UK’s first-ever survey details attacks on mosques, Islamic bodies. United Kingdom’s London – According to a recently published UK survey, attacks with a religious motivation have occurred in almost 42% of mosques or Islamic institutions during the past three years.
The poll, the first of its kind, was conducted jointly by Muslim Engagement and Development (MEND) and Muslim Census, two British Muslim organizations.
Vandalism was cited as the most frequent type of assault on mosques and other Islamic organizations, followed by theft or burglary (34%), with 83 percent reporting at least one attack each year.
UK’s first-ever survey details attacks on mosques, Islamic bodies. It also implied that over 17% of mosques had experienced violent abuse of employees or worshipers, with one mosque stating that a cleric had been stabbed in front of the building.
Mosques officials described receiving threats of physical violence on popular social media platforms and general abuse. In the report, they have expressed their frustrations and how increased Islamophobia hate crimes are taking toll on their wellbeing.
“We have witnessed individuals breaking windows, vandalising worshipers’ vehicles, and spraying racist graffiti on the mosque building,” an unidentified mosque official was quoted by the report as saying.
Nearly two-thirds of the 113 mosques who participated in the survey reported that the attacks harmed the wider community, with 9 percent reporting that their mosques or Islamic institutions were targeted frequently, at least every three months.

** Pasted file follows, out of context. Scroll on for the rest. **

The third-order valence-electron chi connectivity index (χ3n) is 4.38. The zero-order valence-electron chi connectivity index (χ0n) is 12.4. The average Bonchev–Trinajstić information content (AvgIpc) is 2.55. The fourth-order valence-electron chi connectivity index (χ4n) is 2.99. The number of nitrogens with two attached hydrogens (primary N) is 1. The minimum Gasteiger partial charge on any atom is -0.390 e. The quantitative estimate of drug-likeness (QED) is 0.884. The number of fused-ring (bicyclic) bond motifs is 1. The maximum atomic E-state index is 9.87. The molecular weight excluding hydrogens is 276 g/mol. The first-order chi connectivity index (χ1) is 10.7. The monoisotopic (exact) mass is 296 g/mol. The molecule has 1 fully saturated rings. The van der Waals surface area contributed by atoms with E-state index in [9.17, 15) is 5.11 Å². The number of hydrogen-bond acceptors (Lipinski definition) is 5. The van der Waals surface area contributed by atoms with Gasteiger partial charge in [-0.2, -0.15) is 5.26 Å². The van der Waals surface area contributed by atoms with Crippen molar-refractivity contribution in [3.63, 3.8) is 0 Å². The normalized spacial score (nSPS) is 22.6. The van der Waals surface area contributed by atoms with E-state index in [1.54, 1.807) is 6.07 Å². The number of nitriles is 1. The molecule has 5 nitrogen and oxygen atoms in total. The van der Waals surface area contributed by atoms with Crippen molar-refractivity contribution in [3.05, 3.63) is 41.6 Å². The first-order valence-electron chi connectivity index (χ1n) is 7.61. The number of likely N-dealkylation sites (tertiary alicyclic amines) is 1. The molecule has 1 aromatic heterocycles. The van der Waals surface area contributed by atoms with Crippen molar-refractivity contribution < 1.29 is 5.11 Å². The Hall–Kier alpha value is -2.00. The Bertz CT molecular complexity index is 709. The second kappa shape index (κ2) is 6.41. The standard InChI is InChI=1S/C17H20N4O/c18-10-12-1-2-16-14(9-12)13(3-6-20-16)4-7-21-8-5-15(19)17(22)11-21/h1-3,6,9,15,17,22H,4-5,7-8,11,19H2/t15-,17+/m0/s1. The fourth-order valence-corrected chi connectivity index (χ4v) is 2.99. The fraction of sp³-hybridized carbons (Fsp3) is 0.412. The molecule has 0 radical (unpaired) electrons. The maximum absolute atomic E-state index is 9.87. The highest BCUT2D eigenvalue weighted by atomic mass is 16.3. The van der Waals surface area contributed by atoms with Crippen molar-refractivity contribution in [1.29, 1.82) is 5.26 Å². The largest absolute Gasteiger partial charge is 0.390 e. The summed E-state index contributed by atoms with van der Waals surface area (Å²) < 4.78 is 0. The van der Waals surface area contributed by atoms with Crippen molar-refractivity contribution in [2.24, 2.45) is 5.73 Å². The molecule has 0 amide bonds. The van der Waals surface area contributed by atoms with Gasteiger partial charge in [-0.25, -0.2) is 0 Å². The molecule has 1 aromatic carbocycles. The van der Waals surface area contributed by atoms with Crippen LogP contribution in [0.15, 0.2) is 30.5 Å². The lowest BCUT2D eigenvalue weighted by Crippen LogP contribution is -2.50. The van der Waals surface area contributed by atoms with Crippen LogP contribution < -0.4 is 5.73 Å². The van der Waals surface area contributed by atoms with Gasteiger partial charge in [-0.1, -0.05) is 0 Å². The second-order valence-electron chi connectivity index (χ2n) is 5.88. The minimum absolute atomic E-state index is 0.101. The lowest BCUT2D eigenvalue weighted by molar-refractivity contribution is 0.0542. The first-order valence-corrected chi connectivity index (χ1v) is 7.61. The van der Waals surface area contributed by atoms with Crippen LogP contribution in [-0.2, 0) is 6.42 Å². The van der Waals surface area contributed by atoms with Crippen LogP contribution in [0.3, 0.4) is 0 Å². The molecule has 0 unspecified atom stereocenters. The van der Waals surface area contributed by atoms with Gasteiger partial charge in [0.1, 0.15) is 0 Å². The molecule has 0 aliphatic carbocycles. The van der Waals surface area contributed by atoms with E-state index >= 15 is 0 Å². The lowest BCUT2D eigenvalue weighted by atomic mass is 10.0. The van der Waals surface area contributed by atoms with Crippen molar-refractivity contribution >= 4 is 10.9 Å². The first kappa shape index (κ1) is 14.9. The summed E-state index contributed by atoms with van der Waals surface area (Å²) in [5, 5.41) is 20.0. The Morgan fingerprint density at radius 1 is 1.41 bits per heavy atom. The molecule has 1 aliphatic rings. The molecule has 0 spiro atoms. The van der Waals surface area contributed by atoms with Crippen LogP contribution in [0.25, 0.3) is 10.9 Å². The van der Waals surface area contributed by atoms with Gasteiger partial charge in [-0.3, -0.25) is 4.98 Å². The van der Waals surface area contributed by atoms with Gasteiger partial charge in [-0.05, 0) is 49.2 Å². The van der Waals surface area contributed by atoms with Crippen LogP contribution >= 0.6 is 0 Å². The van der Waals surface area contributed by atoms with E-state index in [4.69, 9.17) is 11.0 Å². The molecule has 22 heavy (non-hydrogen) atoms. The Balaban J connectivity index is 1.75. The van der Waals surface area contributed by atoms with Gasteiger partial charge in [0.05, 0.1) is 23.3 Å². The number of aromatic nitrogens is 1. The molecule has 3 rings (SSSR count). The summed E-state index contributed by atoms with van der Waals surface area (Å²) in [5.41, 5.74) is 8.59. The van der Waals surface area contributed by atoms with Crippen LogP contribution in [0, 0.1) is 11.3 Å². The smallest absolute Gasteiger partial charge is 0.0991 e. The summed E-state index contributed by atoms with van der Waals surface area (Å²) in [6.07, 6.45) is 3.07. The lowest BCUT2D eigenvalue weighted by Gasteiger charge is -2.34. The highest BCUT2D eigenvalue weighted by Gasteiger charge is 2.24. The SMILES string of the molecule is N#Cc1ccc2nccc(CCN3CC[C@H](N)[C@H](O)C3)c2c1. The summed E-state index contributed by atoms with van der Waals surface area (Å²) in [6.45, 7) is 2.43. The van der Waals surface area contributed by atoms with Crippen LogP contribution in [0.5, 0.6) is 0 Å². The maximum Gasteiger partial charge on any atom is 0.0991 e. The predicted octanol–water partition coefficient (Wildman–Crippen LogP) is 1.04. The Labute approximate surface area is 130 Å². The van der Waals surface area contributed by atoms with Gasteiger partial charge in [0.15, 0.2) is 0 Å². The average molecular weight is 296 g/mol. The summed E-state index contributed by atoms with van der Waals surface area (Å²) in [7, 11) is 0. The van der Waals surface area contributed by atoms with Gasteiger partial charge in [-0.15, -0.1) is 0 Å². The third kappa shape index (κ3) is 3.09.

The report indicated that 15 percent of mosques saw an increase in attacks during the COVID-19 pandemic.
Toufik Kacimi, the imam of Sainsbury Park mosque in north London, told Al Jazeera that religiously motivated attacks have increased over the years, with the latest incident happening weeks ago when a member of the public hurled dog faeces into the mosque.
“Just last Ramadan, one man punctured six cars belonging to worshipers; we also received threats phone calls and hatred letters,” he said.
Kacimi also said that some of the attackers pretend to be Muslim to gain access to the mosque and steal money and mobile phones from the donation box and people’s jackets.
“We can say that hate crimes against Muslims have sharply increased in the last three years, and it’s costing us more money; we have hired four security guards and deployed more CCTV cameras in the mosque premise and it’s a huge financial burden to us,” he said.